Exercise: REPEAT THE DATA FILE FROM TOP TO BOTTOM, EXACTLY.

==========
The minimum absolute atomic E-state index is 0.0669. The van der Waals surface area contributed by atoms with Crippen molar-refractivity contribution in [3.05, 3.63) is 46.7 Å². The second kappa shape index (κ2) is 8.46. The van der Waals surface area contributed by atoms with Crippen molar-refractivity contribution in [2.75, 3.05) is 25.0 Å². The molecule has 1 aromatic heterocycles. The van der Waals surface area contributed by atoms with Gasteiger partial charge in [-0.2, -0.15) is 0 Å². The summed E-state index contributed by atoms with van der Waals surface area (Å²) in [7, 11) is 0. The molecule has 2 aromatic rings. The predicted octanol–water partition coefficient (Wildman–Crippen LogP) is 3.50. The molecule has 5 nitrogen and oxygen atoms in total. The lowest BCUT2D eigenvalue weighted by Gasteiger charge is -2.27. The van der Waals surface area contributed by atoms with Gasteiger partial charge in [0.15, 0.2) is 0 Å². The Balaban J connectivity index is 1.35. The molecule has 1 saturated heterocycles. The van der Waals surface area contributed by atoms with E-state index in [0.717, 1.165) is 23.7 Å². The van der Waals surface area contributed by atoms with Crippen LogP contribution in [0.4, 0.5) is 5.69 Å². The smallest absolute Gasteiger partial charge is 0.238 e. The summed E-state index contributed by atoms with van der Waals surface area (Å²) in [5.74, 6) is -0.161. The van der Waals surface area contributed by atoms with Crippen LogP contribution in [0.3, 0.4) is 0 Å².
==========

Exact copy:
The minimum absolute atomic E-state index is 0.0669. The van der Waals surface area contributed by atoms with Crippen molar-refractivity contribution in [3.05, 3.63) is 46.7 Å². The second kappa shape index (κ2) is 8.46. The van der Waals surface area contributed by atoms with Crippen molar-refractivity contribution in [2.75, 3.05) is 25.0 Å². The molecule has 1 aromatic heterocycles. The van der Waals surface area contributed by atoms with Gasteiger partial charge in [-0.2, -0.15) is 0 Å². The summed E-state index contributed by atoms with van der Waals surface area (Å²) in [7, 11) is 0. The molecule has 2 aromatic rings. The predicted octanol–water partition coefficient (Wildman–Crippen LogP) is 3.50. The molecule has 5 nitrogen and oxygen atoms in total. The lowest BCUT2D eigenvalue weighted by Gasteiger charge is -2.27. The van der Waals surface area contributed by atoms with Gasteiger partial charge in [0.15, 0.2) is 0 Å². The Balaban J connectivity index is 1.35. The molecule has 1 saturated heterocycles. The van der Waals surface area contributed by atoms with E-state index in [0.717, 1.165) is 23.7 Å². The van der Waals surface area contributed by atoms with Crippen LogP contribution in [0.4, 0.5) is 5.69 Å². The smallest absolute Gasteiger partial charge is 0.238 e. The summed E-state index contributed by atoms with van der Waals surface area (Å²) in [5.74, 6) is -0.161. The van der Waals surface area contributed by atoms with Crippen LogP contribution in [0.3, 0.4) is 0 Å².